Vail Daily column: Lending rule could help locals in deed restricted housing | VailDaily.com

Vail Daily column: Lending rule could help locals in deed restricted housing

It’s a towering challenge to many to afford a home in Eagle County, and the deed-restricted programs to keep a stock of housing available and affordable have been an enormous help to several hundred families.

However, one cost the county and local governments cannot make go away has been the cost of mortgage insurance. If a buyer has less than 20 percent down payment, then he will end up paying a monthly fee called mortgage insurance. What mortgage insurance does is provide a type of insurance policy for lenders so that if there is a foreclosure and the lender can’t recoup all of the money loaned, then the mortgage insurance company will step in with a check to make up the difference up to a certain limit — generally 30 percent of the original loan amount maximum.

A little workaround

But there is a little-known way for borrowers in deed restricted housing to get out of paying mortgage insurance. Fannie Mae and Freddie Mac — which ultimately end up owning about 90 percent of the mortgage notes in the U.S. — have buried, deep in their 1,200 page rule books, a small paragraph discussing how a deed restricted home can be valued on an appraisal for a refinance. That paragraph states that for a refinance, the property may be appraised as a free market unit with no deed restrictions for purposes of determining loan-to-value. The only limitation is that the deed restrictions have to go away in the event of a foreclosure and lack of redemption by a borrower of the local governing entity that put the restrictions in place. If that happens, then the lender owns the home with no deed restrictions and it could be sold as a free market unit.

So, if someone bought a deed restricted home, meeting the above requirement, for say $300,000 and put 5 percent down, then he or she would be paying mortgage insurance based upon a 95 percent loan to value loan. In addition, the adjustments to the interest rate are based that loan to value, which always means he or she is paying a higher rate to start with than someone with 20-30 percent down, and he or she is paying mortgage insurance.

If he or she refinances the home, say, six months after it is purchased, then it can be valued for appraisal value purposes — not resale purposes — at what the unit might go for if it was across the street and did not have deed restrictions. This means that if, for example a Miller Ranch home, was located in Homestead or the Reserve, then it might appraise for $50,000 to $100,000 more. If the home in question appraised at $375,000, then the loan to value would be calculated at 80 percent and there would be no mortgage insurance on the new loan.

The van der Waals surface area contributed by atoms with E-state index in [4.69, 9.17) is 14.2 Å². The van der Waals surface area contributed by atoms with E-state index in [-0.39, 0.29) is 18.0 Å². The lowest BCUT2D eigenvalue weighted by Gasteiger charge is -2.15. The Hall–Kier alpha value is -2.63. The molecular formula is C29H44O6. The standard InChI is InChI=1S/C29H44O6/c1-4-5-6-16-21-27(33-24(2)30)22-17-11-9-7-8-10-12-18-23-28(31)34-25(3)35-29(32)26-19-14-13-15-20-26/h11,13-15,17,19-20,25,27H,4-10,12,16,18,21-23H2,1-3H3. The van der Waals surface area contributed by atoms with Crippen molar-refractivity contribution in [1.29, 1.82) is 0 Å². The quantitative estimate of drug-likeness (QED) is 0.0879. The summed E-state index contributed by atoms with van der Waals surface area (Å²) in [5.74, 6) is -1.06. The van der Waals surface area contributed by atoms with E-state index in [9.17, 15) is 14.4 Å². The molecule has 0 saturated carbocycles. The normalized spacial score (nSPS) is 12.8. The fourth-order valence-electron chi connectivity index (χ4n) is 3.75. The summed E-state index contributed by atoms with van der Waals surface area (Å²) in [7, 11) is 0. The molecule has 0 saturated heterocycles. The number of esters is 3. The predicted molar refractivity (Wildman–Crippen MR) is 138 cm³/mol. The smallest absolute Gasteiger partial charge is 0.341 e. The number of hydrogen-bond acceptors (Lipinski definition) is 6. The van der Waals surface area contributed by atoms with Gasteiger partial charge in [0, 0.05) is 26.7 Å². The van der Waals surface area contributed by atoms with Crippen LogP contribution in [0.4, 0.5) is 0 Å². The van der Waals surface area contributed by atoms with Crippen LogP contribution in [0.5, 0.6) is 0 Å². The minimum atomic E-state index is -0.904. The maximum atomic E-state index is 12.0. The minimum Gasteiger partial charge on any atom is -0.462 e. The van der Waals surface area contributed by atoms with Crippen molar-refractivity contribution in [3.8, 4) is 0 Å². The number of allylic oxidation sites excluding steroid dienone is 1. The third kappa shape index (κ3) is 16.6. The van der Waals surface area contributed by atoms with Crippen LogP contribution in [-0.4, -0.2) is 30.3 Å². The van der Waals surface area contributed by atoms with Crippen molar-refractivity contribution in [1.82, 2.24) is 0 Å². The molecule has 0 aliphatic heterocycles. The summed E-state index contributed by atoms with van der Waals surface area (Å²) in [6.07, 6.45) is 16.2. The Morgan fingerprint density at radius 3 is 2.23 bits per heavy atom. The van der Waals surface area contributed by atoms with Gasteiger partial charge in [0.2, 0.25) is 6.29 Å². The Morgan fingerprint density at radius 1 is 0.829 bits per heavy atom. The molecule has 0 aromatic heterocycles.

While this is great news for homeowners, it does require some common sense and restraint on the part of borrowers and others in the lending business. The paragraph in question really should have been a few sentences longer and limit borrowers from borrowing more than they could ever sell their homes for, but it does not. In theory, if a homeowner otherwise qualified, then he or she could likely borrow far more than he or she could ever sell the home for, which eventually means financial disaster for the homeowner when he or she goes to sell, as he or she will still owe the difference.

Our company has discussed this issue internally, and we are not in the business of getting our clients in over their heads to make a buck and have elected a policy that we will never take an application for a loan that, even though it could likely get approved, would put the borrower in a position of owing more than we all know the property will likely ever be worth. I can’t say that some online lenders or certain mortgage brokers out there would take advantage of this situation and deliberately counsel their borrowers to get in such a predicament.

Consideration is necessary

Abuse of this scenario could also be a bad thing for affordable housing, as the governing entity that initially put the housing project together has to either pay off the loan, regardless of the amount, and redeem the property or let the deed restrictions lapse.

Not every lender who sells loans to Fannie or Freddie is either aware of this rule or, if they are, then they may not subscribe to offering the option. I’ve done this with locals, and have two more in the works right now, and it can be done.

Chris Neuswanger is a loan originator at Macro Financial Group in Avon and may be reached at 970-748-0342. He welcomes mortgage related inquiries from readers. His blog and a collection of his columns may be found at http://www.mtnmortgageguy.com.